FIG. 16 shows a diagram of the preferred embodiment of the present invention having a video input 1601 for receiving the video type signal, a processing circuit 1602 for receiving and processing the video type signal. Circuit 1602 is preferred to include common mode rejection capability and filtering to remove unwanted interference signals which are of a fixed frequency nature. The output of 1602 is coupled to a falling edge detector 1614 to a rising edge detector 1615, and to a D.C. level adjustment circuit shown in this preferred embodiment as a resistor network 1604 and 1605. It will be recognized that the output of 1602, as well as any other of the signals at any other stage utilized in the invention, may be coupled in any fashion known to those of ordinary skill in the art, including capacitively coupled as shown by 1603.
The falling edge detector 1614 operates to detect when a falling edge is present in the signal, such as the edge 1506 of FIG. 15. The output of the falling edge detector may be considered a marking signal and the marking signal is delayed by an edge to edge delay 1616 where the delay is slightly shorter than the time period or number of clocks from the leading edge 1506 to the trailing edge 1507. The rising edge detector 1615 operates to detect when a rising edge is present in the signal, such as the edge 1506 of FIG. 15. It will be recognized that by the addition of a window level comparator to the coincidence detect 1617 that the presence and duration of a particular level of the sync signal may be detected. The detection of the duration of the sync tip 1503 is described above, and if the window detector is combined to verify that the level of sync tip is between two known levels then the level and duration of sync tip may be detected. Such detection is also possible for other levels such as the sync blanking level 1502 or 1504.
It will thus be appreciated that events of transitions of known direction and amount as well as events of levels of known amount and time may be detected as well as the relationships of the events, including the sequence and timing of such events may be detected and utilized to detect or verify the occurrence of sync or other types of timing signals in the video type signal.
The edge detectors are preferred to take into account the distance the edge falls or rises such as by differentiating the edge to generate a spike, and comparing the amplitude of the spike to a reference such that edges which occur due to data transitions from one level to another which are smaller than the distance from sync pulse blanking 1502 to sync tip 1508 may be discarded. Thus only edge transitions equal to or greater than the substantial amplitude of sync edges are detected. Such an edge detector is implemented in 120 of FIG. 2 as previously described and is also shown in FIG. 20.
As previously mentioned the delay 1616 delays the leading sync pulse by slightly less than the expected period of a legitimate sync pulse. The coincidence and period detector 1617 then checks to see if a leading pulse is followed at substantially the proper time or number of clocks by a trailing pulse. If so, the period detector then checks to see if this set of pulses occurred at the proper time or number of clocks after the preceding received set of pulses, which preceding set is delayed by period delay 1620. In other words, 1617 checks for proper sync pulse width and period. It will be recognized that the detection of periods and delays may be performed by the use of time delays or clock period delays as one skilled in the art will be able to choose to fit a particular implementation of the invention without departing from the scope of the invention. In particular, the delays may be implemented with clock counters in order that they track transmission rate variations of the video type signal.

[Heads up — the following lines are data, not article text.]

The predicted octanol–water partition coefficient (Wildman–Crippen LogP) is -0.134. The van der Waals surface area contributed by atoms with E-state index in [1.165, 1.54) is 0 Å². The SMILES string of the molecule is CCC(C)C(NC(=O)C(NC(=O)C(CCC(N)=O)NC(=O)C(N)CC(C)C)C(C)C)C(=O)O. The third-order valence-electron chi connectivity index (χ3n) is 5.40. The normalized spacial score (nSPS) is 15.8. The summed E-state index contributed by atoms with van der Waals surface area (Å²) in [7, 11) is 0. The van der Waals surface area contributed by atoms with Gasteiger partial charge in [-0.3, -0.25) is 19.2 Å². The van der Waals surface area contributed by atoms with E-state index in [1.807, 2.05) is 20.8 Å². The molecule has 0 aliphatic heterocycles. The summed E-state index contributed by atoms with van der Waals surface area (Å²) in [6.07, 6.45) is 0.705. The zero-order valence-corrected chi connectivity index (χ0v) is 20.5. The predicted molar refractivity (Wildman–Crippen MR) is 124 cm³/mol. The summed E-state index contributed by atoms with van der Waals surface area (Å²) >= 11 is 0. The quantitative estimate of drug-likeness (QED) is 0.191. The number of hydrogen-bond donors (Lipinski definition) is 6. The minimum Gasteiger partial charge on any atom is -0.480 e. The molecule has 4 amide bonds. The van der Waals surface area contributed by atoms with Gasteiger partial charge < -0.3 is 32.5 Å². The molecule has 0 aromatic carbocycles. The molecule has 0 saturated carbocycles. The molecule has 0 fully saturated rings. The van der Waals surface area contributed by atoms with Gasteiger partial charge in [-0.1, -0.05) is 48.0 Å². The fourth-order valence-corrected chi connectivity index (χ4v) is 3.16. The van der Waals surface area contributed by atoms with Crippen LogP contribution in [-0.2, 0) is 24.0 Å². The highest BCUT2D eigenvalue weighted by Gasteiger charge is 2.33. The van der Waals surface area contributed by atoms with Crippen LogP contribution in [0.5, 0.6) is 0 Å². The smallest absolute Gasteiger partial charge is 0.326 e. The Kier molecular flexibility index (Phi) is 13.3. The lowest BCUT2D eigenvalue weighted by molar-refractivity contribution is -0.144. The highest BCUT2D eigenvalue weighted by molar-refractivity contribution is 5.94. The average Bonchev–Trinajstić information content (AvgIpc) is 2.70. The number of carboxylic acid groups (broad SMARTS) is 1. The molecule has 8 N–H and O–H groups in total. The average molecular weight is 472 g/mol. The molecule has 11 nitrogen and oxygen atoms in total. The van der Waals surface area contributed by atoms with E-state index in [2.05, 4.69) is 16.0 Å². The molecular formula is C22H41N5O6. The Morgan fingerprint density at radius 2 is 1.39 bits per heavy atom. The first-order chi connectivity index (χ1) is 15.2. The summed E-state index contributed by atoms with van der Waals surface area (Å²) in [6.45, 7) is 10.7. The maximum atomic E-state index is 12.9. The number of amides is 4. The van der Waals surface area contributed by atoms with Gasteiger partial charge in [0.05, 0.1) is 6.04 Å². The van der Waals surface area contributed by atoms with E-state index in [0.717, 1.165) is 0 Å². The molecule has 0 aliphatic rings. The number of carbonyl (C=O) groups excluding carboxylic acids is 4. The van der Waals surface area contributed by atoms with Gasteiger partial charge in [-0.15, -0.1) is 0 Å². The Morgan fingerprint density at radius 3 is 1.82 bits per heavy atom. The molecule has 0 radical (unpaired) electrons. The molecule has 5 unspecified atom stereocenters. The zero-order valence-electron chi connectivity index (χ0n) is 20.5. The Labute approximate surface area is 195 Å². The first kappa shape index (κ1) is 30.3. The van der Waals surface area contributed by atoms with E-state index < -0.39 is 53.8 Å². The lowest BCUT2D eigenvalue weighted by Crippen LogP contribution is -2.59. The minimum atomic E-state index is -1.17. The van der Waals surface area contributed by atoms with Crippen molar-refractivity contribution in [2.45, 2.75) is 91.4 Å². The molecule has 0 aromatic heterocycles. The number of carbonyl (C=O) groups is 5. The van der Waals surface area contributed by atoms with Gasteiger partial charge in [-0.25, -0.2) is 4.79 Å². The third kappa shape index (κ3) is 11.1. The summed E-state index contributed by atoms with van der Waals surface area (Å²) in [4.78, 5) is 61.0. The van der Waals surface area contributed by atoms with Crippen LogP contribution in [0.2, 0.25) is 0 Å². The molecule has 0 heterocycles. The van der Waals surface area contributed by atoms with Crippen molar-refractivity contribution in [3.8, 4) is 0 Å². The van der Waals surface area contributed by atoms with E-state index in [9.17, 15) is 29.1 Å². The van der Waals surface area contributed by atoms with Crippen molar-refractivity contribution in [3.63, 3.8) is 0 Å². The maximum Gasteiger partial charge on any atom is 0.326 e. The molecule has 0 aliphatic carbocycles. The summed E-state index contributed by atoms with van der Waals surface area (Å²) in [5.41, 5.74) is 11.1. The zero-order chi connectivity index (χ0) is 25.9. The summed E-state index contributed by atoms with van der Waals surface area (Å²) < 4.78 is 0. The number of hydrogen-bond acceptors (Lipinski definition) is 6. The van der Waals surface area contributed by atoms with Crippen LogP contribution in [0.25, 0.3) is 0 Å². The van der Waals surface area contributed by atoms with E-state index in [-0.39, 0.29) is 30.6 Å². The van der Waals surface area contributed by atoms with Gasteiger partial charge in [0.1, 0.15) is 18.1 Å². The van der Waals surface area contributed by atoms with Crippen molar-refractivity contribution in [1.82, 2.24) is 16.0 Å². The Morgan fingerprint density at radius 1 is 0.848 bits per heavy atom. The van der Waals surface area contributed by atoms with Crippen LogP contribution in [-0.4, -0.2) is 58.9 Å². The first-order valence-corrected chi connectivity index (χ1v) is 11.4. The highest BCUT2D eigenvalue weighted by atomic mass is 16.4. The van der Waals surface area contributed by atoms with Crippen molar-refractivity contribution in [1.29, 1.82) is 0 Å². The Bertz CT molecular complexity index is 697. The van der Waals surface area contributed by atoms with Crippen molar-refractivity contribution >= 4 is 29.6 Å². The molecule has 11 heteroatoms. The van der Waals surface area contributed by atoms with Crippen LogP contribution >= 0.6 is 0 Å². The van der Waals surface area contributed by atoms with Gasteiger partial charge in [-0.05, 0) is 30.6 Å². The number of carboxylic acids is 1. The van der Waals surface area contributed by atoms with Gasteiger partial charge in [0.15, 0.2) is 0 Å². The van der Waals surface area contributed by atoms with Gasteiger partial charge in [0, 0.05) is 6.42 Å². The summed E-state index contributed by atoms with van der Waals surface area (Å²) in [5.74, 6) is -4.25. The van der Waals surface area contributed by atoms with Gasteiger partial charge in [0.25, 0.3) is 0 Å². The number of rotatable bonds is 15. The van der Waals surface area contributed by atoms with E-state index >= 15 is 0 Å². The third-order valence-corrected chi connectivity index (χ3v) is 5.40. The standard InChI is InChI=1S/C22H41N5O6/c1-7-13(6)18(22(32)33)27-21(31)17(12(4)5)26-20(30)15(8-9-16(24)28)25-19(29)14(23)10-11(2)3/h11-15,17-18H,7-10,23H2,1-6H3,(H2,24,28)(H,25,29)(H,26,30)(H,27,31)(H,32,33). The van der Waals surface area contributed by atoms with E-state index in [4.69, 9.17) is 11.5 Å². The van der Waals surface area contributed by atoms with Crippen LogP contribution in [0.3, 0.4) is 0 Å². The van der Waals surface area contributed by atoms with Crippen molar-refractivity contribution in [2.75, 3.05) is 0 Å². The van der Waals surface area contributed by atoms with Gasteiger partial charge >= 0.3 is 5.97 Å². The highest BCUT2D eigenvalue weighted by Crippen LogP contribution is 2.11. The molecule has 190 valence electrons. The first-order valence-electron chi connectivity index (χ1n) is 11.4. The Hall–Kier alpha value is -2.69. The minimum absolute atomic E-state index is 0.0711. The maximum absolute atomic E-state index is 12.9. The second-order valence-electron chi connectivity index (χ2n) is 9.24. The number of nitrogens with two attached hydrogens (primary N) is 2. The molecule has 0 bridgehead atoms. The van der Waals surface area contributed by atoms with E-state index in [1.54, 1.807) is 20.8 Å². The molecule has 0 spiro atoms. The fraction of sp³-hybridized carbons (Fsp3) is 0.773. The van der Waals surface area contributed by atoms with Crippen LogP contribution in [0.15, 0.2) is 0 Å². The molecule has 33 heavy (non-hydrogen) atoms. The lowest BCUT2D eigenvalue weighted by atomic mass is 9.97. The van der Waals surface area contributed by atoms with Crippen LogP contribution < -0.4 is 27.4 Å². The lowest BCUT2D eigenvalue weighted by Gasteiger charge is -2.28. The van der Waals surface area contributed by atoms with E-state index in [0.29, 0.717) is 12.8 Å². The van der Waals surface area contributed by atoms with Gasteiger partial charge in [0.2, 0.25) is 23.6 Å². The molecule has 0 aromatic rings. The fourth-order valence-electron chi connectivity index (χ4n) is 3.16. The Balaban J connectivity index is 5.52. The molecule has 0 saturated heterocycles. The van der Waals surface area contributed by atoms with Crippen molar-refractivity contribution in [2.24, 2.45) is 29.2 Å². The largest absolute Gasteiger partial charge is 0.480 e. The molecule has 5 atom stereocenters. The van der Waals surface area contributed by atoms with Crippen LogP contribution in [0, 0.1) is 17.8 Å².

It is preferred that 1617 utilize some amount of windowing in checking for proper sync pulse period and width in order to allow for small variations which may occur to legitimate syncs due to noise, time base errors, transmission imperfections and the like. This is the reason that delay 1616 is preferred to delay an amount slightly less than the width of a sync pulse and detect as proper pulses which arrive between that time and a time slightly more than that of a proper sync pulse. In particular it is preferred that both the pulse width and pulse period detectors operate to detect within a window of 95% to 105% of the expected value.
While the pulse period delay is shown as being separately connected to 1616 to represent that it presents the previously detected pulse from 1616 and presents it to 1617 after a delay, it will be recognized that it may also be connected to the output of 1617. The former case will allow quicker startup and acquisition and the latter will provide better noise immunity since any pulse out of 1617 will need to have been preceded by a pulse which occurred a pulse period earlier. It will be recognized however that if there is never a pulse out of 1617 upon initial startup, that there will never be a pulse from 1620, thus causing 1617 to latch up. This condition must be detected and prevented. For example, 1620 can be connected to 1616 if there is no previous output from 1617 stored in 1620, and then connected to 1617 as soon as there is an output from 1617. This function may be performed by a simple retriggerable oneshot which sets when a pulse is received from 1617 and times out if no pulse is received after 1½ pulse periods. As long as the oneshot is triggered, the output of 1617 is used to feed 1620. If the oneshot times out the output of 1616 feeds 1620.